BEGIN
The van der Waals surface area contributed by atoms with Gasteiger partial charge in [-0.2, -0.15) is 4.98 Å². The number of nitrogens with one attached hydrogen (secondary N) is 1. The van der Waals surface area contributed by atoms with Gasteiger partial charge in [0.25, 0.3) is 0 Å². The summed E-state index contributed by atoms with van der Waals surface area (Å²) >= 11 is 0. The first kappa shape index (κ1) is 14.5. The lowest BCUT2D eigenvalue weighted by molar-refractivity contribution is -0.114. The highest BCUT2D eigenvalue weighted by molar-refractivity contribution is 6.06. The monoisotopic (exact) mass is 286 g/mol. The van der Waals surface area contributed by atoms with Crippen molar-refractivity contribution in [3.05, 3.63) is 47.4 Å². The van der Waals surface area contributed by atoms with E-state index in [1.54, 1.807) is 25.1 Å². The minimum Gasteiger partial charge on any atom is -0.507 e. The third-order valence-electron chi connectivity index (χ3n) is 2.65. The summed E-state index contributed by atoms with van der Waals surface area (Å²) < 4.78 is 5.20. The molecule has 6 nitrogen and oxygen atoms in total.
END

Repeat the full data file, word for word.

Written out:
The van der Waals surface area contributed by atoms with Gasteiger partial charge in [-0.2, -0.15) is 4.98 Å². The number of nitrogens with one attached hydrogen (secondary N) is 1. The van der Waals surface area contributed by atoms with Gasteiger partial charge in [0.25, 0.3) is 0 Å². The summed E-state index contributed by atoms with van der Waals surface area (Å²) >= 11 is 0. The first kappa shape index (κ1) is 14.5. The lowest BCUT2D eigenvalue weighted by molar-refractivity contribution is -0.114. The highest BCUT2D eigenvalue weighted by molar-refractivity contribution is 6.06. The monoisotopic (exact) mass is 286 g/mol. The van der Waals surface area contributed by atoms with Crippen molar-refractivity contribution in [3.05, 3.63) is 47.4 Å². The van der Waals surface area contributed by atoms with E-state index in [1.54, 1.807) is 25.1 Å². The minimum Gasteiger partial charge on any atom is -0.507 e. The third-order valence-electron chi connectivity index (χ3n) is 2.65. The summed E-state index contributed by atoms with van der Waals surface area (Å²) < 4.78 is 5.20. The molecule has 6 nitrogen and oxygen atoms in total.